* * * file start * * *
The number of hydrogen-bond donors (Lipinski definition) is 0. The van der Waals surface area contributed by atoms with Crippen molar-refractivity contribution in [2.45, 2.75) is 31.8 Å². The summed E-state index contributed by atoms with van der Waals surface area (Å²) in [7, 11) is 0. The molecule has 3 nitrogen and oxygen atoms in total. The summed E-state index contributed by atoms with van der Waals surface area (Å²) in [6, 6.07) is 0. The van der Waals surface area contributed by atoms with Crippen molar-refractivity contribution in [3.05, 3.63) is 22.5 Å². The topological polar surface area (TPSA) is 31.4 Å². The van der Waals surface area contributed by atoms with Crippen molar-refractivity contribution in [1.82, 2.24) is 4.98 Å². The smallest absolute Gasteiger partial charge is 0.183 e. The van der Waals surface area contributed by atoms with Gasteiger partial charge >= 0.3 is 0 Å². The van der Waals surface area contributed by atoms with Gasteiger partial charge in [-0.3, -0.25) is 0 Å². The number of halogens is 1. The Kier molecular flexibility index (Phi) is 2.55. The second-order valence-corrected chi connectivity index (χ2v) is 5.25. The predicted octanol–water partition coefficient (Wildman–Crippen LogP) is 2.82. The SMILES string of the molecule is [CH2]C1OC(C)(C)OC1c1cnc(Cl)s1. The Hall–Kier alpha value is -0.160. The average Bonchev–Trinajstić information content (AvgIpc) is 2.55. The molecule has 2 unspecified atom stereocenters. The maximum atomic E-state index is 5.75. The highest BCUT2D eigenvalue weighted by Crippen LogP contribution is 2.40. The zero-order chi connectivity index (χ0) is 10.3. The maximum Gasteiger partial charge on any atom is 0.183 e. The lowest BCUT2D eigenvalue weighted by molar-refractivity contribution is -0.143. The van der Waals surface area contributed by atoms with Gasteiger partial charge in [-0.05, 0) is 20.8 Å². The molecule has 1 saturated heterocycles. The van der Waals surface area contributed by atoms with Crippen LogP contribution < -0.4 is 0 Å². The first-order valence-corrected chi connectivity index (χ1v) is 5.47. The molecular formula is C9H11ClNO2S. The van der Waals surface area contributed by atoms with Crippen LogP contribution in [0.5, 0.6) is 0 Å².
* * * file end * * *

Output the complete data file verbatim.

The number of hydrogen-bond donors (Lipinski definition) is 0. The van der Waals surface area contributed by atoms with Crippen molar-refractivity contribution in [2.45, 2.75) is 31.8 Å². The summed E-state index contributed by atoms with van der Waals surface area (Å²) in [7, 11) is 0. The molecule has 3 nitrogen and oxygen atoms in total. The summed E-state index contributed by atoms with van der Waals surface area (Å²) in [6, 6.07) is 0. The van der Waals surface area contributed by atoms with Crippen molar-refractivity contribution in [3.05, 3.63) is 22.5 Å². The topological polar surface area (TPSA) is 31.4 Å². The van der Waals surface area contributed by atoms with Crippen molar-refractivity contribution in [1.82, 2.24) is 4.98 Å². The smallest absolute Gasteiger partial charge is 0.183 e. The van der Waals surface area contributed by atoms with Gasteiger partial charge >= 0.3 is 0 Å². The van der Waals surface area contributed by atoms with Gasteiger partial charge in [-0.3, -0.25) is 0 Å². The number of halogens is 1. The Kier molecular flexibility index (Phi) is 2.55. The second-order valence-corrected chi connectivity index (χ2v) is 5.25. The predicted octanol–water partition coefficient (Wildman–Crippen LogP) is 2.82. The SMILES string of the molecule is [CH2]C1OC(C)(C)OC1c1cnc(Cl)s1. The Hall–Kier alpha value is -0.160. The average Bonchev–Trinajstić information content (AvgIpc) is 2.55. The molecule has 2 unspecified atom stereocenters. The maximum atomic E-state index is 5.75. The highest BCUT2D eigenvalue weighted by Crippen LogP contribution is 2.40. The zero-order chi connectivity index (χ0) is 10.3. The maximum Gasteiger partial charge on any atom is 0.183 e. The lowest BCUT2D eigenvalue weighted by molar-refractivity contribution is -0.143. The van der Waals surface area contributed by atoms with Gasteiger partial charge in [-0.05, 0) is 20.8 Å². The molecule has 1 saturated heterocycles. The van der Waals surface area contributed by atoms with Crippen LogP contribution < -0.4 is 0 Å². The first-order valence-corrected chi connectivity index (χ1v) is 5.47. The molecular formula is C9H11ClNO2S. The van der Waals surface area contributed by atoms with Crippen LogP contribution in [0.5, 0.6) is 0 Å².